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Autistic Employee Was Not Qualified Individual Under ADA

Brian Preston was hired as a senior financial analyst by Great Lakes Specialty Finance, Inc. During 2012, the same year as his hire, Mr. Preston was diagnosed with Autism Spectrum Disorder. It caused him to have heightened sensory sensitivities to visual and audio stimuli. He did not tell his employer of the diagnosis but rather tried to cope on his own. After several months, Mr. Preston approached his supervisor and told him about the heightened sensitivity. The supervisor told him to go to HR to request accommodation but Mr. Preston waited another month. Once HR was notified and a meeting was set up, Mr. Preston obtained a letter from his treating psychiatrist. The letter stated that Mr. Preston would be more productive in an isolated working environment, ideally from home.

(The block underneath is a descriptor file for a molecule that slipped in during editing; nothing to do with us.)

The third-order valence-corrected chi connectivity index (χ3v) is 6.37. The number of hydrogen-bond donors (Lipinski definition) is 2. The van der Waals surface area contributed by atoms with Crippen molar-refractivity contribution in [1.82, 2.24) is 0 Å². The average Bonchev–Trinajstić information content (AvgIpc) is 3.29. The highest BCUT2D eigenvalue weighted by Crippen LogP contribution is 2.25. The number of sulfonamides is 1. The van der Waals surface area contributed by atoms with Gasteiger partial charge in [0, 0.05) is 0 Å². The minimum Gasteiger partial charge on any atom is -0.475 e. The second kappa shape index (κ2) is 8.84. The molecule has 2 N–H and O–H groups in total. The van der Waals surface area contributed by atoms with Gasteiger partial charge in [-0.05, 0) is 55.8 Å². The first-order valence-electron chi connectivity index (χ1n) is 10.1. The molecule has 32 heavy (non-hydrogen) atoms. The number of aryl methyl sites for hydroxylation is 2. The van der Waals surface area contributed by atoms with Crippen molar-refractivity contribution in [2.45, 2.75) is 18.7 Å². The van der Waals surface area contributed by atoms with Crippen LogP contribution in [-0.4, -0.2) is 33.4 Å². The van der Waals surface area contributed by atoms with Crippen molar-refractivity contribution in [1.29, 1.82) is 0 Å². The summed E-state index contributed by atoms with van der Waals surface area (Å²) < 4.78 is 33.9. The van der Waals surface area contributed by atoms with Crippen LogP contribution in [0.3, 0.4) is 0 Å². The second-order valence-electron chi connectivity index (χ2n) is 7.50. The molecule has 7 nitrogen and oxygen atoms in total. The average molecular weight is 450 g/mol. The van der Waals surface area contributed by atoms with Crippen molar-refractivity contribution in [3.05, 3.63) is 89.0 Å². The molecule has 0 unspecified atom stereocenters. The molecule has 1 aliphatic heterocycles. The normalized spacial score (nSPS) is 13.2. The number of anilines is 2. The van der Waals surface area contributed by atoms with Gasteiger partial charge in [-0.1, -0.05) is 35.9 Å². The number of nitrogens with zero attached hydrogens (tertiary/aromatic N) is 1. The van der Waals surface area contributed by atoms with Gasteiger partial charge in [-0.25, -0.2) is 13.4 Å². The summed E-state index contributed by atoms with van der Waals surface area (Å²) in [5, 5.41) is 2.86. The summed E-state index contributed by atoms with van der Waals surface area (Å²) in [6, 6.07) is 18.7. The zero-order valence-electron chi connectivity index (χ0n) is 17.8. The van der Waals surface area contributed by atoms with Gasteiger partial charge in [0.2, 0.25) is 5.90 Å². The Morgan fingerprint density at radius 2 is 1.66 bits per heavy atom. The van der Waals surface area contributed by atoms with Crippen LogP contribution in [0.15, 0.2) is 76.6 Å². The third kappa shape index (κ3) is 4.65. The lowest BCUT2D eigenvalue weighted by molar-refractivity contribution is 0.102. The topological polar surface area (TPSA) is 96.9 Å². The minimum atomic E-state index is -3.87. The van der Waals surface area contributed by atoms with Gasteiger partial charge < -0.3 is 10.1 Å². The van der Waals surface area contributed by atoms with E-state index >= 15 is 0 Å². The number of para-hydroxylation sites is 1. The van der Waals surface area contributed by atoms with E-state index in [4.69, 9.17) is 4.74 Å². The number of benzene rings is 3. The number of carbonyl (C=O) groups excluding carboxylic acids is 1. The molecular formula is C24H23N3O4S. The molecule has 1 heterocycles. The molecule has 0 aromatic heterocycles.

The company allowed Mr. Preston to work from home four days a week and required that he be present in the office for the full day on Mondays. On Mondays, weekly analyst meetings were held and his presence would be required for those meetings as well as other face-to-face interactions. Mr. Preston’s difficulties at work did not subside even with the accommodation and he was unable to complete his work by established deadlines. Mr. Preston was terminated.

Before the federal district court, the employer argued that Mr. Preston “regularly took over twice as long as the initial given time span to complete projects.” Great Lakes also expressed dissatisfaction with the quality of his work as it contained substantial errors. It disputed that Mr. Preston was qualified for his job under the Americans with Disabilities Act. The court found that the accommodation provided by Great Lakes was sufficient under the ADA’s “reasonable accommodation” standard. Since Mr. Preston could not perform the essential functions of his position with or without accommodation, he was not qualified for the position and his claim failed.